At first glance, the image that DONALD TRUMP's Twitter account tweeted last week, featuring HILLARY CLINTON, a pile of cash and the phrase "most corrupt candidate ever," may have seemed relatively innocuous. For Trump, anyway. But almost immediately after posting it, observers began pointing out that the image's six-sided star behind the words "Most Corrupt Candidate Ever!" sure looked a lot like the Star of David, symbol of the Jewish faith. The image recalled ugly stereotypes of wealthy Jews controlling politics. You could chalk it up to a goofy coincidence, and some of Trump's flacks tried to do just that, spinning the shape as a "sheriff's badge."
Nevertheless, Daniel Scavino Jr., Trump's one-time golf caddie-turned-social media guru, deleted the original tweet and crudely pasted a circle over the offending star. The problem, it turned out, was that Trump's team hadn't created the images. Reporters at the website Mic pointed out that before Trump tweeted it, it had been widely shared on an website that has become infamous as an online home for racist extremists. The image was plagiarized, it turns out, from an anti-Clinton Twitter user whose feed was full of other racist, violent and anti-Semitic imagery.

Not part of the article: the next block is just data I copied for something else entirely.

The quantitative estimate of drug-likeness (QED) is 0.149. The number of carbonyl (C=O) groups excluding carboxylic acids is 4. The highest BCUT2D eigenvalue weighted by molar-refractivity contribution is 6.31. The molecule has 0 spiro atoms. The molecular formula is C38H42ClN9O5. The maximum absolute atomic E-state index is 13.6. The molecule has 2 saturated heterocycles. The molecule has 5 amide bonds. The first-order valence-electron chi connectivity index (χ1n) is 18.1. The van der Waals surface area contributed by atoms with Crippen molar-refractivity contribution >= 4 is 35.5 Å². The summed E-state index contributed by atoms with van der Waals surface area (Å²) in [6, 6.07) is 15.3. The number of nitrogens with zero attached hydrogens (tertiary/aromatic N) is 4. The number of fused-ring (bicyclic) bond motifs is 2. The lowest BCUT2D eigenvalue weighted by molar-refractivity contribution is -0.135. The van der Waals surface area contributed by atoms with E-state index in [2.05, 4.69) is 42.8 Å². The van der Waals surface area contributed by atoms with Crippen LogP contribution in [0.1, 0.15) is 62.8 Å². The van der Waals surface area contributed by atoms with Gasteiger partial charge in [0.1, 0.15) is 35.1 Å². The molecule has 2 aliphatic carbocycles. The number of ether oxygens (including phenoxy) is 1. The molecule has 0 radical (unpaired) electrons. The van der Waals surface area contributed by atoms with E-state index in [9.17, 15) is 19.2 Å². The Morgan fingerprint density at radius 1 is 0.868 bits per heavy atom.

While Trump's defenders offer that his son-in-law is Jewish, Trump's critics point out that this is nothing new for the Republican Party's likely presidential nominee. In December, he dipped into another well of anti-Semitic stereotypes, joking before a crowd of Jews that "you're not gonna support me because I don't want your money." (DANIEL WALTERS)
A GROWTH PROBLEM
Last week, Washington's Office of Financial Management announced that over the past year, the state's population grew at its fastest pace since 2007. This is not good news if you're a Republican politician hoping to win a statewide election, like BILL BRYANT, who is challenging Gov. JAY INSLEE this year.
The problem for Republicans is not that the state's population has grown; it's where it's grown — mostly in the state's most liberal counties, west of the Cascades. Nine counties in Washington voted for President Obama, recreational marijuana and marriage equality in the 2012 general election. Those are the same counties, now representing 54 percent of the state's population, that are growing at a much faster rate than the rest of the state. King and Snohomish counties alone now account for 40 percent of Washington's population.
Spokane, with 6.8 percent of the state's population, grew by 0.86 percent in 2015-16, or around 4,220 people. But many typically conservative counties in Eastern Washington — including Lincoln, Ferry, Garfield, Columbia and Walla Walla — all saw their population decrease. (WILSON CRISCIONE)